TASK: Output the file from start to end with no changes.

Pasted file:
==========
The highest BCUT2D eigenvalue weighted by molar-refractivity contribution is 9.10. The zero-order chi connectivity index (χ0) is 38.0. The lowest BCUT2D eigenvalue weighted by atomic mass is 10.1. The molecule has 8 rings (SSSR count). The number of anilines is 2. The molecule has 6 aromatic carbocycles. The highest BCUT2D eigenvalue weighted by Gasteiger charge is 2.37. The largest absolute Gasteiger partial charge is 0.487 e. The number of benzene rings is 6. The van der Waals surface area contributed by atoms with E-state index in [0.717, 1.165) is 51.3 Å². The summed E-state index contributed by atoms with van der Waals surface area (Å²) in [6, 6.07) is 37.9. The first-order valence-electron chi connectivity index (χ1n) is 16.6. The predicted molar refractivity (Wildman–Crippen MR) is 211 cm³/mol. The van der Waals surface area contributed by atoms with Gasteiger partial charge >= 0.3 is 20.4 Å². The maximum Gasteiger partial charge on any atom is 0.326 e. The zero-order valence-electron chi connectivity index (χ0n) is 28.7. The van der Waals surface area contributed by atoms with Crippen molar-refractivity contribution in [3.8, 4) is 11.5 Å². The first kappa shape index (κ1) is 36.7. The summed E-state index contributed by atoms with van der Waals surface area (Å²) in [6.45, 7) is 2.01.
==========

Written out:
The highest BCUT2D eigenvalue weighted by molar-refractivity contribution is 9.10. The zero-order chi connectivity index (χ0) is 38.0. The lowest BCUT2D eigenvalue weighted by atomic mass is 10.1. The molecule has 8 rings (SSSR count). The number of anilines is 2. The molecule has 6 aromatic carbocycles. The highest BCUT2D eigenvalue weighted by Gasteiger charge is 2.37. The largest absolute Gasteiger partial charge is 0.487 e. The number of benzene rings is 6. The van der Waals surface area contributed by atoms with E-state index in [0.717, 1.165) is 51.3 Å². The summed E-state index contributed by atoms with van der Waals surface area (Å²) in [6, 6.07) is 37.9. The first-order valence-electron chi connectivity index (χ1n) is 16.6. The predicted molar refractivity (Wildman–Crippen MR) is 211 cm³/mol. The van der Waals surface area contributed by atoms with Gasteiger partial charge >= 0.3 is 20.4 Å². The maximum Gasteiger partial charge on any atom is 0.326 e. The zero-order valence-electron chi connectivity index (χ0n) is 28.7. The van der Waals surface area contributed by atoms with Crippen molar-refractivity contribution in [3.8, 4) is 11.5 Å². The first kappa shape index (κ1) is 36.7. The summed E-state index contributed by atoms with van der Waals surface area (Å²) in [6.45, 7) is 2.01.